Flaxseeds have a relatively high content of copper per serving. Copper is one of the reasons flaxseeds are great for cardiovascular health. Copper strengthens the arteries and helps them to maintain their structural integrity. It also improves the look and feel of skin, by strengthening collagen in the body. “Dry, brittle hair and premature graying, as well as varicose veins, growth plate arthritis, low blood sugar and liver cirrhosis have all been associated with a copper deficiency.”2 Many Americans are not getting enough copper in their diets, and flaxseeds are a simple way to get more.
Flaxseeds don't contain as much selenium as sunflower seeds, but 10% of the RDA is nothing to sneeze at. Selenium is essential to our immune health. It's been proven that a deficiency of the mineral makes one more susceptible to illness. “[Selenium] stimulates the production of white blood cells – also known as leukocytes – and improves natural killer cells' ability to respond to viral and bacterial invasion.”4
Flaxseeds aren't particularly rich in iron, potassium and zinc, which are in the 7-9% RDA range, but for a one ounce serving of seeds that you'll be eating with other foods, it's more than good enough. Also, these are all nutrients than many people are deficient in, so every little bit helps.
Iron is essential for strong bones and teeth, as everyone knows, but it's also required for the production of hemoglobin and red blood cells. “Hemoglobin is the substance that makes red blood cells red, it also transports oxygen from the lungs throughout the rest of the body. Without iron, we could not utilize the oxygen from the air we inhale, we would suffocate.”2
Potassium is one of the seven essential macro-minerals that we cannot survive without. It's also an electrolyte important to many key bodily processes that keep us alive. Potassium (along with sodium) regulates the body's fluid balance and controls the electrical activity of the heart and other muscles, keeps blood pressure in check. And, according to Medical News Today, “High potassium intakes are associated with a 20% decreased risk of dying from all causes, a reduced risk of stroke, lower blood pressure, protection against loss of muscle mass, preservation of bone mineral density and reduction in the formation of kidney stones.”5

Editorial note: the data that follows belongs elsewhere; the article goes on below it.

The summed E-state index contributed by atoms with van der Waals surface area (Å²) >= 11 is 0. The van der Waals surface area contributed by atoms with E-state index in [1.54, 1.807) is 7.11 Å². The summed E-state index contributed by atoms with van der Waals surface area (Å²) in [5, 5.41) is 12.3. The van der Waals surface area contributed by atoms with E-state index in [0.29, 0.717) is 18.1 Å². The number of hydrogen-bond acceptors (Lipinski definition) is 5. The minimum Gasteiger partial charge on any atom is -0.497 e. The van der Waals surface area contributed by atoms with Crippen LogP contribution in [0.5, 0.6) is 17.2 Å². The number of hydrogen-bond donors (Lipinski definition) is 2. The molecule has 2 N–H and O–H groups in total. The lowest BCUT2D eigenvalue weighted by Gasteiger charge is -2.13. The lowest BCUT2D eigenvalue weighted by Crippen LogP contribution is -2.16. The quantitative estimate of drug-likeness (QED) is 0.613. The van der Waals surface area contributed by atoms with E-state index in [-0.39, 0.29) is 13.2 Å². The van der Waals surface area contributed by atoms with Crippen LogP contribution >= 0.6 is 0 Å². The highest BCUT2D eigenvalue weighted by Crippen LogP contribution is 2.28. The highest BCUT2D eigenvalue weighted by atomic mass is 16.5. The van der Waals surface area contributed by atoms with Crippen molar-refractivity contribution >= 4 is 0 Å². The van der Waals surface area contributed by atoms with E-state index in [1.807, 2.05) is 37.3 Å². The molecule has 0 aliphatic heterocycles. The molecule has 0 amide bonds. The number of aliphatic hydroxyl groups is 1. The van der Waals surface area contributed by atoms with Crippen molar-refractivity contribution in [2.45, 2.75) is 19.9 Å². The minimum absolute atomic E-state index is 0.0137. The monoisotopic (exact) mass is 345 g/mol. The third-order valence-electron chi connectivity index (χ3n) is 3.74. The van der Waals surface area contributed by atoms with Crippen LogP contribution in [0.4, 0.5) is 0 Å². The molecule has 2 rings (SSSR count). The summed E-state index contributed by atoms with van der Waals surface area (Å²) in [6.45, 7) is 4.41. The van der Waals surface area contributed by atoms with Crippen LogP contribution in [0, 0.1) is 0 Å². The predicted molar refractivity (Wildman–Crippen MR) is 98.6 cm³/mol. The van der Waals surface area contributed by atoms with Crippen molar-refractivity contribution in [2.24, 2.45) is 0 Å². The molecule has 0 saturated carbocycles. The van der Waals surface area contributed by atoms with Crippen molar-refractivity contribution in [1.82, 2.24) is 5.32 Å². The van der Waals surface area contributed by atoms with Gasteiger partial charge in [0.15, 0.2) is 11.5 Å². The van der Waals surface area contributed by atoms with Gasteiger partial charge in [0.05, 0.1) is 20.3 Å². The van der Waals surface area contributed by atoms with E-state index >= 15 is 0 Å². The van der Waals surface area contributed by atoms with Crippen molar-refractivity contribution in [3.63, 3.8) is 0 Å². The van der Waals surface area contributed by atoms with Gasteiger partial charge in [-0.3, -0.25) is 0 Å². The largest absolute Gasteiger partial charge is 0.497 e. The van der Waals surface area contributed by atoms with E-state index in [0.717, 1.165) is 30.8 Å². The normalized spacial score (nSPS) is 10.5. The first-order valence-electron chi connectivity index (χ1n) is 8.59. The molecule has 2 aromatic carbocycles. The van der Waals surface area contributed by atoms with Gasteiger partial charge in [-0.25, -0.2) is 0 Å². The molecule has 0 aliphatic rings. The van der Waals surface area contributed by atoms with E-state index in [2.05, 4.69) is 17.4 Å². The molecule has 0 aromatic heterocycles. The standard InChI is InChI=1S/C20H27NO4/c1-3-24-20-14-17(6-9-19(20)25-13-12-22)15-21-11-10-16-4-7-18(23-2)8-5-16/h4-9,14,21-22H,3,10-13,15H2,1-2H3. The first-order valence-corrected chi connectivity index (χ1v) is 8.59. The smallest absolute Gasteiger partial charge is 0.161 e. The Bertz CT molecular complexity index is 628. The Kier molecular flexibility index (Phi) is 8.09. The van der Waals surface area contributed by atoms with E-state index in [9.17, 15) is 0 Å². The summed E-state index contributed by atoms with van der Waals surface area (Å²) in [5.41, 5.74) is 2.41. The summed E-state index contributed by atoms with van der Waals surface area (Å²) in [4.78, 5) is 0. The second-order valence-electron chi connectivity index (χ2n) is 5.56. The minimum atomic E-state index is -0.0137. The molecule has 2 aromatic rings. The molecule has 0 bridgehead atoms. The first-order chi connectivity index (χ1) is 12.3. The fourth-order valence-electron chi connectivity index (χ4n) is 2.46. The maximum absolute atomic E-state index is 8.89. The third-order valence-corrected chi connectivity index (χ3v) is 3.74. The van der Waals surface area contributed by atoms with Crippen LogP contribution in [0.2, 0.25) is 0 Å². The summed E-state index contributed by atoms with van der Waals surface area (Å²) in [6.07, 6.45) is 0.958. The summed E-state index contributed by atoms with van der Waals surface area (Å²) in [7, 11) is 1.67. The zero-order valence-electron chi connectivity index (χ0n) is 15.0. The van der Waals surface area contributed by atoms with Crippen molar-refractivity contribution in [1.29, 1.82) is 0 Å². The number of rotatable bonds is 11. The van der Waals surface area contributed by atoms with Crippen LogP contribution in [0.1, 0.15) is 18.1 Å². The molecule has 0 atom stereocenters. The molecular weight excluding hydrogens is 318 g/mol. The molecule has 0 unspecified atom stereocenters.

The essential trace mineral zinc is now considered the go-to natural remedy for sore throats. It's available in lozenges and drops and, from what I hear, it's very effective. I'm not surprised, as zinc is necessary for proper immune system functioning. “According to the National Institutes of Health, your daily diet should include between 8 and 11 mg of zinc from the foods you eat each day. This amount of zinc encourages proper wound healing. There is evidence that zinc can also prevent colds or reduce the severity of an already existing cold. MayoClinic.com notes that zinc lozenges or syrup may reduce the duration of your cold by one day. MayoClinic.com does not necessarily recommend that you take zinc for your sore throat though, because there is no definitive proof that it really works or what dosage would be the most effective.”6
There's no downside to consuming flaxseeds, even it's fats are healthy and beautifying. Years ago, before I knew better, I use to eat them whole, in a bowl of Cream of Wheat every morning, but that soon lead to stomach pains. Do not eat flaxseeds whole! They taste more delicious whole (to me anyway), but the pain was not worth it. Also, they pass through the body whole and undigested, their nutrients wasted. So, grind your flaxseeds before eating or buy them ground. They'll still taste good. And flaxseeds are not just a yummy addition to hot cereal, they taste great added to cold ones as well. I know many people who add them to their smoothies and home-made breads and other cooked and raw dishes as well, and the ones I've tasted were delicious. So, know that however you chose to eat your flaxseeds, you can count on both great taste and great nutrition.
A guest blog by holistic writer Andrea Lewis.
1 “Top 10 Flaxseeds Benefits & Nutrition Facts”. Dr. Axe, n.d. Web. March 2016
2 Lewis, Andrea. “The Health Benefits of Sunflower Seeds”. Daily Juice Cafe, March 2, 2016. Web.
3 “Health Benefits of Manganese”. Organic Facts, n.d. Web.
4 Lewis, Andrea. “Whole Foods for Cold & Flu Prevention”. Daily Juice Cafe,
January 8, 2016. Web
5 Ware, Megan, RDN LD. “Potassium: Health Benefits, Recommended Intake.” Medical News Today, December 14, 2015. Web. March 2016
6 Ipatenco, Sara. “Zinc Tablets & sore Throats”. Livestrong, September 6, 2011. Web. March 2016
“Nutrition Facts and Analysis for Seeds, Flaxseed”. SELF Nutrition Data <nutritiondata.self.com>, n.d. Web. March 2016
“Health Benefits of Calcium”. Organic Facts, n.d. Web